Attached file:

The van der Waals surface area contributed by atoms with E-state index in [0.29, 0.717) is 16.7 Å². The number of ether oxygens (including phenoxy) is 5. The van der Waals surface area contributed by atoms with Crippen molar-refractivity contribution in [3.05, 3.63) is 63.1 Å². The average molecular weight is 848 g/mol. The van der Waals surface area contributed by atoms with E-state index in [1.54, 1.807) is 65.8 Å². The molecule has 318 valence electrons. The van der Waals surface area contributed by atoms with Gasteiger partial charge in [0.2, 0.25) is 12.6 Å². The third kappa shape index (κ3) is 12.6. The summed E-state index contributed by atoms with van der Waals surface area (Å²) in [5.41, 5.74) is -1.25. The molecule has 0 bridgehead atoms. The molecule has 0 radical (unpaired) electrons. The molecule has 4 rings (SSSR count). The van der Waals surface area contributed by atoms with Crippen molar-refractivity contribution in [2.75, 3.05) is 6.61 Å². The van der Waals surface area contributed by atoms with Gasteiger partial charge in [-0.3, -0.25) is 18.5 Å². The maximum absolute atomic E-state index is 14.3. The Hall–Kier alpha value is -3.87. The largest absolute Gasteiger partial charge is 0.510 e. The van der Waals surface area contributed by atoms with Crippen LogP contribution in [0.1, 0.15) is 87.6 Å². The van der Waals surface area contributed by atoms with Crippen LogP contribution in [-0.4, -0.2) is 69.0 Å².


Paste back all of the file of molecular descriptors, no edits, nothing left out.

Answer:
The van der Waals surface area contributed by atoms with E-state index in [0.29, 0.717) is 16.7 Å². The number of ether oxygens (including phenoxy) is 5. The van der Waals surface area contributed by atoms with Crippen molar-refractivity contribution in [3.05, 3.63) is 63.1 Å². The average molecular weight is 848 g/mol. The van der Waals surface area contributed by atoms with E-state index in [1.54, 1.807) is 65.8 Å². The molecule has 318 valence electrons. The van der Waals surface area contributed by atoms with Gasteiger partial charge in [0.2, 0.25) is 12.6 Å². The third kappa shape index (κ3) is 12.6. The summed E-state index contributed by atoms with van der Waals surface area (Å²) in [5.41, 5.74) is -1.25. The molecule has 0 bridgehead atoms. The molecule has 0 radical (unpaired) electrons. The molecule has 4 rings (SSSR count). The van der Waals surface area contributed by atoms with Crippen molar-refractivity contribution in [2.75, 3.05) is 6.61 Å². The van der Waals surface area contributed by atoms with Gasteiger partial charge in [-0.3, -0.25) is 18.5 Å². The maximum absolute atomic E-state index is 14.3. The Hall–Kier alpha value is -3.87. The largest absolute Gasteiger partial charge is 0.510 e. The van der Waals surface area contributed by atoms with Crippen LogP contribution in [0.1, 0.15) is 87.6 Å². The van der Waals surface area contributed by atoms with Crippen LogP contribution in [-0.4, -0.2) is 69.0 Å².